There Is Now a Global Competitive Drone Racing League. Seriously. Professional drone races will be hosted in abandoned malls, NFL stadiums and subway tunnels.

By Catherine Clifford

Opinions expressed by Entrepreneur contributors are their own.

Drone Racing League

Nerds rejoice! This is your moment, your paradise. This is the stuff that your wildest dreams are made of.

There is now a competitive drone racing league. It's like competitive, real-life video gaming. With drones.

The New York City-based Drone Racing League (DRL) launched today and will kick off with six events in 2016 throughout the world. The first event will be in Miami on Feb. 22 and the second will be in Los Angeles in mid-March. Locations haven't been finalized for the remaining four events, but locations under consideration include Detroit; Auckland, New Zealand; and Mexico City.

Drone pilots wear goggles that show a live video feed from the perspective of the drone they are controlling. All pilots race the same, custom racing drone called the DRL Racer 2, which can go as fast as 80 miles per hour.

"We're committed to building the best drones, most inspiring courses and creating the ultimate proving ground for the world's greatest drone pilots," says Nicholas Horbaczewski, the founder and CEO of DRL, in a statement announcing the new league.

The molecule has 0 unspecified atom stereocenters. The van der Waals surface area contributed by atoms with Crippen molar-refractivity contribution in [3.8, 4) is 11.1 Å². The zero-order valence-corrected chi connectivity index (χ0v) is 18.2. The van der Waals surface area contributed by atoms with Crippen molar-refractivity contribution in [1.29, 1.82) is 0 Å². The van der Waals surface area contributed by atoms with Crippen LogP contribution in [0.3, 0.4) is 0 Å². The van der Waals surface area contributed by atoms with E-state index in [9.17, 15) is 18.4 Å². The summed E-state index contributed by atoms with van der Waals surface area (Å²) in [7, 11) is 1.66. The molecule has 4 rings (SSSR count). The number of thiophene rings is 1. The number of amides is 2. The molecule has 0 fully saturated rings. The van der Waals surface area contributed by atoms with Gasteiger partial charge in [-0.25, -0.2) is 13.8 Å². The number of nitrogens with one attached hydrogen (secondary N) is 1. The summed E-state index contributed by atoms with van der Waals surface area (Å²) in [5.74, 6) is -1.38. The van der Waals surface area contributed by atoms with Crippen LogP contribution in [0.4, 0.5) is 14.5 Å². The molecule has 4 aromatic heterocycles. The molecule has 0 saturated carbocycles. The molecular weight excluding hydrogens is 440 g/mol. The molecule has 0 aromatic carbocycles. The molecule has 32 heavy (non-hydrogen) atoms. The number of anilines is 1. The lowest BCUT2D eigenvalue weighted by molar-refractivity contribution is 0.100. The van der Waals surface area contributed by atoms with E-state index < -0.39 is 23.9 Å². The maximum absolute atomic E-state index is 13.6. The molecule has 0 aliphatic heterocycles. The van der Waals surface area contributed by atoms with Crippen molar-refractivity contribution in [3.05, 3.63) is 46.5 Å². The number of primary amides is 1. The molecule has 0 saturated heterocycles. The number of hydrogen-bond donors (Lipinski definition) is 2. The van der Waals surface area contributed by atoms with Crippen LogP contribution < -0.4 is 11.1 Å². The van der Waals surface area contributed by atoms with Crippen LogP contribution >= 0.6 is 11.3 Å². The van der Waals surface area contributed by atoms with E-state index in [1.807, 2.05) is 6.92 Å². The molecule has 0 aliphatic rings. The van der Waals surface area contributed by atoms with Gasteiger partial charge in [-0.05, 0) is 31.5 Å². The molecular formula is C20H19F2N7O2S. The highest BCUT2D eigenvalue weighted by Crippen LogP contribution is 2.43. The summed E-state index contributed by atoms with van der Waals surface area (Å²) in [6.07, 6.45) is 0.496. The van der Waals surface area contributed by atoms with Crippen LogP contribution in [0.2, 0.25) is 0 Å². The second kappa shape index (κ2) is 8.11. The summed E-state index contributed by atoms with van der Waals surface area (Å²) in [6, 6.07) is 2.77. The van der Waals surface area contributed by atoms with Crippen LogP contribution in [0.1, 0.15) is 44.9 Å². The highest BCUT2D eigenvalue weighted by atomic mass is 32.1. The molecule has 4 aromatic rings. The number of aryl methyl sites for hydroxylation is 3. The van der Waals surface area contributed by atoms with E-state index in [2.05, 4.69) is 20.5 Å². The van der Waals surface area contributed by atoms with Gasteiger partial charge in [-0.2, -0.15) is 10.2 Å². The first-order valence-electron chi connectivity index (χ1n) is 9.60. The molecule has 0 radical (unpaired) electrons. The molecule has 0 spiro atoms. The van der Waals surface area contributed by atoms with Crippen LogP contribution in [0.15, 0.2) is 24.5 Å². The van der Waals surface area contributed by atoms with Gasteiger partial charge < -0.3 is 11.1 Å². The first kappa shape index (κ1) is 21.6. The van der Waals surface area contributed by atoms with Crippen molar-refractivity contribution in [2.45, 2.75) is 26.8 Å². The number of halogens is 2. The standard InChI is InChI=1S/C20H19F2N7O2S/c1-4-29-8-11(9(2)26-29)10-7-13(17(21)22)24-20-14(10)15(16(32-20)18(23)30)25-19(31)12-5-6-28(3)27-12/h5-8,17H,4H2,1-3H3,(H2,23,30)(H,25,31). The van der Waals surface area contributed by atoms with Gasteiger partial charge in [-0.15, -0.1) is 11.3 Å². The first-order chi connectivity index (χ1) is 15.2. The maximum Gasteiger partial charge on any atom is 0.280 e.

Related: Crowdfunding Platforms Need to Be Better Watchdogs, Says Journalist Who Investigated Kickstarter's Biggest European Failure

It all feels a bit otherworldly, but also very much with the times. Drones are part of our current cultural zeitgeist. Depending on who you ask, they're either the future of delivery or a growing threat to our security. And now, there's a league of professional drone pilots with custom LED lights that make the whole scene look pretty New-Agey and hip.

The drone league is hardly just nerdtastic-cool, though. DRL has been backed by an eclectic handful of investors including RSE Ventures, CAA Ventures, Hearst Ventures, Muse singer Matthew Bellamy, Lux Capital, Courtside Ventures, and Gary Vaynerchuk, among others. DRL will make money the same way other competitive sports make money: sponsorships, media licensing and, potentially, down the road, live event tickets.

Related: First Autonomous, Human-Sized Drone Revealed at CES

If it all still feels a bit confounding, have a looksee at the videos embedded below.

Related: Drone Crashing From the Sky Misses World Champion Skier By a Sliver, Prompting Ban

Catherine Clifford

Senior Entrepreneurship Writer at CNBC

Catherine Clifford is senior entrepreneurship writer at CNBC. She was formerly a senior writer at, the small business reporter at CNNMoney and an assistant in the New York bureau for CNN. Clifford attended Columbia University where she earned a bachelor's degree. She lives in Brooklyn, N.Y. You can follow her on Twitter at @CatClifford.

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